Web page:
Why Publishers Must Put Subscription Management at the Heart of First-party Data Strategies
It might seem counter-intuitive to focus on subscription management in the context of the death of third-party cookies’ impact on the publishing industry. There is, however, very good reason to do so – especially as Google’s decision to delay ending support for third-party cookies until 2023 gives the industry more time to pivot from firefighting to a more strategic response.
Quite simply, the ‘death of the cookie’ is not just a disruptive threat to the industry. It is also a once in a generation opportunity to think big in resetting relationships between publishers, customers and advertisers – to focus on driving sustainable growth based on deeper connections with customers.
However, rebalancing those relationships requires a mindset shift. Advertising and subscription businesses can no longer be seen as competing priorities. In a first-party data world they must work together in a harmonious model that puts customers at the heart of value creation, and in which subscriptions and advertising work in tandem.
In turn, that means looking afresh at the entire customer data and identity ecosystem – across subscriptions and advertising – to put the ability to harvest and act on first-party data front and centre. All that has profound implications for the technology environment that many publishers have relied on for so long.
Subscription Management at the Core
In short, days of separate, siloed infrastructures for subscription management and advertising are gone – to be replaced by flexible, agile and integrated first-party data ecosystems that enable publishers to progressively harvest data from registered users and subscribers – then act on it in driving further registration and subscriber growth, while developing first-party data propositions for advertisers.
But subscription management platforms are not created equally, so what are the key capabilities that publishers must have in order to adapt and capitalise on the first-party data revolution?
Seven Must-have Capabilities
You can read about these capabilities in detail in our latest playbook – First-party data: Time to pivot from firefighting to strategy, but in summary, the seven that should be at the top of publishers’ wish lists include:
- Robust Security and Compliance: The ability to collect, store, process and transmit first-party data securely and in compliance with data protection regulations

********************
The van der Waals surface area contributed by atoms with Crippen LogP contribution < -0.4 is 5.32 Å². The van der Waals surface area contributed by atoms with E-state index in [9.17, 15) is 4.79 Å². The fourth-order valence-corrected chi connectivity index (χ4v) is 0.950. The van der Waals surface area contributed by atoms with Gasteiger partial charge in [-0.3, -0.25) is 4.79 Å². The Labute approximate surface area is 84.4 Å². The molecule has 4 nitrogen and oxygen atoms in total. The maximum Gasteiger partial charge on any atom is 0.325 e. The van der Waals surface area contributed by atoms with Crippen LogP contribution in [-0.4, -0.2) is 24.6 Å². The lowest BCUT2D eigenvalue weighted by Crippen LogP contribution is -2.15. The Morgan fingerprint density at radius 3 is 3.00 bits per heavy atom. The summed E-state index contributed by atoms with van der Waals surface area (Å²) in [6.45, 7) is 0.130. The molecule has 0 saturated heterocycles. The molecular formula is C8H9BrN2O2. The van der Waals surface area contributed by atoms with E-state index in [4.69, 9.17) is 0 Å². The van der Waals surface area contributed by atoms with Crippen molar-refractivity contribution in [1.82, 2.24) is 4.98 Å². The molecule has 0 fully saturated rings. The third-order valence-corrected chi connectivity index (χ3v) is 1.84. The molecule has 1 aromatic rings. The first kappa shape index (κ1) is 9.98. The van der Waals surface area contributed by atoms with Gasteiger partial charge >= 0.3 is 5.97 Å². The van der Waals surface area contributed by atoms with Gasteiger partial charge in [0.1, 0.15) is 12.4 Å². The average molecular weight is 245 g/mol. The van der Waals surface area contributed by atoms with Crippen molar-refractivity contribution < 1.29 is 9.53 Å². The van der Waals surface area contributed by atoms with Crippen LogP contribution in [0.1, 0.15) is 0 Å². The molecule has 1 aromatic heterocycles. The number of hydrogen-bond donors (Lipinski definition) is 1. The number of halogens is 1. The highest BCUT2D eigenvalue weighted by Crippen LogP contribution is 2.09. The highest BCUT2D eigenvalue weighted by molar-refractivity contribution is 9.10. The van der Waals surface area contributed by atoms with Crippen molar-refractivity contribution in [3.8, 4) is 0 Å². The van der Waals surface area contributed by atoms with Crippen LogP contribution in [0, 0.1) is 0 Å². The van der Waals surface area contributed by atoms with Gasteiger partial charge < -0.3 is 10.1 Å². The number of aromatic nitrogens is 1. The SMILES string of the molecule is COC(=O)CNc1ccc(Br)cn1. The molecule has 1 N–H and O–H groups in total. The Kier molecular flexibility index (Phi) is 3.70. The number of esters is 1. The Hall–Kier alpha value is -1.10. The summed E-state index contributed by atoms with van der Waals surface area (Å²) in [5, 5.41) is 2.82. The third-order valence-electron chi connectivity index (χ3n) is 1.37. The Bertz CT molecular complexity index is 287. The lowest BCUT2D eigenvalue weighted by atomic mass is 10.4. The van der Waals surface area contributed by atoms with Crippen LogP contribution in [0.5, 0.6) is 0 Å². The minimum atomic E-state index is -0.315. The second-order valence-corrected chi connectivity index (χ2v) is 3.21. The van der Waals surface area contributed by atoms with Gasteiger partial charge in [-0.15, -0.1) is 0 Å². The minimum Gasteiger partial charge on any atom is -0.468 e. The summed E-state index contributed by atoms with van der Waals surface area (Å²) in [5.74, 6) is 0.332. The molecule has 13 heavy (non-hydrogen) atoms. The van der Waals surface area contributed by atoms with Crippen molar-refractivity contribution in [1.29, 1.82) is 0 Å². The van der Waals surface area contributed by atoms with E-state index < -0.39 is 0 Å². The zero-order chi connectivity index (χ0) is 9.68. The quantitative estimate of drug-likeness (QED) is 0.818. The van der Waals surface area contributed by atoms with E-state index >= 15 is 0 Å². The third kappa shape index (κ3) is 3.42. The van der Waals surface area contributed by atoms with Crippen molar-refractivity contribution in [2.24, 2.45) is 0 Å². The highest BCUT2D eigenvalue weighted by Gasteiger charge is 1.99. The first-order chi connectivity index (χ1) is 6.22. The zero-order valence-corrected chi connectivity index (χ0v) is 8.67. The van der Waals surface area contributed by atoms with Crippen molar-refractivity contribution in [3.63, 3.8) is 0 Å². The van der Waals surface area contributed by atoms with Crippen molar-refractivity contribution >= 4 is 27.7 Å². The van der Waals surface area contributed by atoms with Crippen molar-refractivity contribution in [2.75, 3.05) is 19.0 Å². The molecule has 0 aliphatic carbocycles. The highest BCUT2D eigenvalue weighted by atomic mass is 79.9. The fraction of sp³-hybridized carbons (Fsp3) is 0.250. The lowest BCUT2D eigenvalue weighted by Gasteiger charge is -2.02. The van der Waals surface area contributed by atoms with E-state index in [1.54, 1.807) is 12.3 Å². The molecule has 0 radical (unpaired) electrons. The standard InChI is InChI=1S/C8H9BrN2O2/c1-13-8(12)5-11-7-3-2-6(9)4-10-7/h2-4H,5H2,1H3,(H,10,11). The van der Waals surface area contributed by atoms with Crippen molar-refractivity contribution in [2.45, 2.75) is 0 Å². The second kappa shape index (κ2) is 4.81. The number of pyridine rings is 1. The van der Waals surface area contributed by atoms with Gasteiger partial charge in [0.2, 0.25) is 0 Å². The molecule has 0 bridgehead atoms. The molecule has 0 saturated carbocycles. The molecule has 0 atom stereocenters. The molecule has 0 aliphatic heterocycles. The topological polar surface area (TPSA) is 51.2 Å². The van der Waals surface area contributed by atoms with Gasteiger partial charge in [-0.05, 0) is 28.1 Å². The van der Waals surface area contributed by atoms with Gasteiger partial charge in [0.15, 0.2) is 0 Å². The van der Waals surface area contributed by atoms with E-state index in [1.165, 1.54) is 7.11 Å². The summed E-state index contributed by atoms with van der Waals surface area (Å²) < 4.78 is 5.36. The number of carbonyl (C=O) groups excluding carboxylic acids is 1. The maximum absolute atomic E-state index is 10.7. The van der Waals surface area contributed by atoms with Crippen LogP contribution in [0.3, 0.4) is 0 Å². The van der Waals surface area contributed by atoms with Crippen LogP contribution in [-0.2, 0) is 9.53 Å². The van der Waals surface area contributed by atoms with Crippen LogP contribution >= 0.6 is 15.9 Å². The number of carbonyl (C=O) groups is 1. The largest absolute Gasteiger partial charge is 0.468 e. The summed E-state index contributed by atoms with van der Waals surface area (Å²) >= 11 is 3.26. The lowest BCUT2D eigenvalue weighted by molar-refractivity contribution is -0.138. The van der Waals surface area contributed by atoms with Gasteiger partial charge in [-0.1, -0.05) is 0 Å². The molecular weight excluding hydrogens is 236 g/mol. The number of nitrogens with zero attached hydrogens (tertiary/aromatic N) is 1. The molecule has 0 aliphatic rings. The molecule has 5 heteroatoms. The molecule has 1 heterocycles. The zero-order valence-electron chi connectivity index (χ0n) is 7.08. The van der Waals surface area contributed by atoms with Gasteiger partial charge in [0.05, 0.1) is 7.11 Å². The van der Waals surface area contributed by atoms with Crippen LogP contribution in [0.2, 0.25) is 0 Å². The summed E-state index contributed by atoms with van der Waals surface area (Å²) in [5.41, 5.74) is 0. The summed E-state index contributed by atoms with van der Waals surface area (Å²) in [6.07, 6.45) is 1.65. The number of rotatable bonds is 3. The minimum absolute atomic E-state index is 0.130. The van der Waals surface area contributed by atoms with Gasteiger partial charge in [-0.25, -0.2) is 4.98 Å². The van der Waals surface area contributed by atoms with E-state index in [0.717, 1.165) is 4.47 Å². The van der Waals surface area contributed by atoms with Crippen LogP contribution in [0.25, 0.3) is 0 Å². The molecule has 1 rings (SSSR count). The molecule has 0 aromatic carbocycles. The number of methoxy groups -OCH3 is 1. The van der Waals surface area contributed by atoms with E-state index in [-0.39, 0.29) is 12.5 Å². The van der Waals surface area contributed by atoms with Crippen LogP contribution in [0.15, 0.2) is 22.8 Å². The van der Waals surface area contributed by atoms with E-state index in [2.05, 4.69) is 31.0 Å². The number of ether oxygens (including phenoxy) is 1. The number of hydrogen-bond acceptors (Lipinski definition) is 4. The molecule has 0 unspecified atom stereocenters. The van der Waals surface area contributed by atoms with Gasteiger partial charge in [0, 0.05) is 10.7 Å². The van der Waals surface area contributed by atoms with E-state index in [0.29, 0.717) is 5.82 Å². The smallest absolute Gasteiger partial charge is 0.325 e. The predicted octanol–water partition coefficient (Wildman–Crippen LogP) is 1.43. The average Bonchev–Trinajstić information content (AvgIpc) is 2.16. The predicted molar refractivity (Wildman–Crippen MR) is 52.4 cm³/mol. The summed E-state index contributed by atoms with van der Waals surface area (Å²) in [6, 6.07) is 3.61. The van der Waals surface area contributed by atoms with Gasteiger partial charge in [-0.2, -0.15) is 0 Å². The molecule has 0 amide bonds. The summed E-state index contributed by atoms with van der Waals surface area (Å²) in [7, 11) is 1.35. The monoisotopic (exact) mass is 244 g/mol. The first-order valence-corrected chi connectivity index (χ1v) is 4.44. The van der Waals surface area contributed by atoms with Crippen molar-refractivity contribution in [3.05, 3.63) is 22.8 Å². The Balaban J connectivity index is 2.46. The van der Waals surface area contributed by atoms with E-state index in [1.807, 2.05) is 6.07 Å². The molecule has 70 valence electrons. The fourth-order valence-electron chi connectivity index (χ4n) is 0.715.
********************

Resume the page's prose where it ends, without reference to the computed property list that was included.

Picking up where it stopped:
- Custom Data Collection: Subscription management platforms can be primary sources of high value first-party data.
- Detailed Customer Profiling: Modern subscription management platforms have the capacity to store and attach a wide variety of data points to customer profiles.
- Support for Multiple Data Extraction Methods: A subscription management platform built on an open data framework is a must – since it opens the door to multiple data extraction methods.
- Flexibility to Adapt the Subscription Proposition: The flexibility and agility to develop and launch everything from new offers and incentives, to innovative registration and payment flows, content bundles and entitlements – in hours or days, rather than weeks or months
- Seamless Integration with First-Party Data Ecosystem: The ability to seamlessly share first-party data generated within the subscription management platform across the reader revenues ecosystem.
- Future-proofed Adaptability: Rapid, flexible integration with third party systems to reduces the risk of being locked in to ‘betamax’ first-party data approaches.
There is a real risk that Google’s decision to delay ending support for third party cookies will encourage some publishers to ‘kick the can down the road’ – taking a wait and see approach at least until Google’s own first party data solutions emerge. After all, by April 2020 (at the time, just eight months out from the death of the cookie) 85% of publishers remained reliant on third party cookies to enable ad sales.
That would be a great shame because, while the death of cookie does represent a disruptive threat, it is also an opportunity to re-invigorate an industry that has suffered declining readerships and revenues for some time.
The truth is that publishers have been given something of a reprieve – but also time to build more strategic responses. Even so, getting that right will take time, so publishers need to act with urgency; building out the systems, processes and strategies that will underpin a harmonious model that puts customers at the heart of value creation, and in which subscriptions and advertising work in tandem.